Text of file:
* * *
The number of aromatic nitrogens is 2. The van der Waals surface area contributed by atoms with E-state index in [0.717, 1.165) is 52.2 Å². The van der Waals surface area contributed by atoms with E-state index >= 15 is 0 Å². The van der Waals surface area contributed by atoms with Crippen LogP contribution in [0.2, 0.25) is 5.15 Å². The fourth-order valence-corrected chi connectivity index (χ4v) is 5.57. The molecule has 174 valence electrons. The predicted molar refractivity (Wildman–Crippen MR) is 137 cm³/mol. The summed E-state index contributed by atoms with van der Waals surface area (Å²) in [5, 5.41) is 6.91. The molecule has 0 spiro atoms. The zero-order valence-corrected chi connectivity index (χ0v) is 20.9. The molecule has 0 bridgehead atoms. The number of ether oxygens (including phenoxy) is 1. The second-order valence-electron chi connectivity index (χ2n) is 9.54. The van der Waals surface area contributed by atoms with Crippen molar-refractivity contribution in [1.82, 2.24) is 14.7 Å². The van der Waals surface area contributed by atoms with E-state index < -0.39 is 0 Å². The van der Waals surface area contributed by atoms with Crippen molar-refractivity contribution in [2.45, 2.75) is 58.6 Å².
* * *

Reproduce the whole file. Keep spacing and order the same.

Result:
The number of aromatic nitrogens is 2. The van der Waals surface area contributed by atoms with E-state index in [0.717, 1.165) is 52.2 Å². The van der Waals surface area contributed by atoms with E-state index >= 15 is 0 Å². The van der Waals surface area contributed by atoms with Crippen LogP contribution in [0.2, 0.25) is 5.15 Å². The fourth-order valence-corrected chi connectivity index (χ4v) is 5.57. The molecule has 174 valence electrons. The predicted molar refractivity (Wildman–Crippen MR) is 137 cm³/mol. The summed E-state index contributed by atoms with van der Waals surface area (Å²) in [5, 5.41) is 6.91. The molecule has 0 spiro atoms. The zero-order valence-corrected chi connectivity index (χ0v) is 20.9. The molecule has 0 bridgehead atoms. The number of ether oxygens (including phenoxy) is 1. The second-order valence-electron chi connectivity index (χ2n) is 9.54. The van der Waals surface area contributed by atoms with Crippen molar-refractivity contribution in [1.82, 2.24) is 14.7 Å². The van der Waals surface area contributed by atoms with E-state index < -0.39 is 0 Å². The van der Waals surface area contributed by atoms with Crippen molar-refractivity contribution in [2.45, 2.75) is 58.6 Å².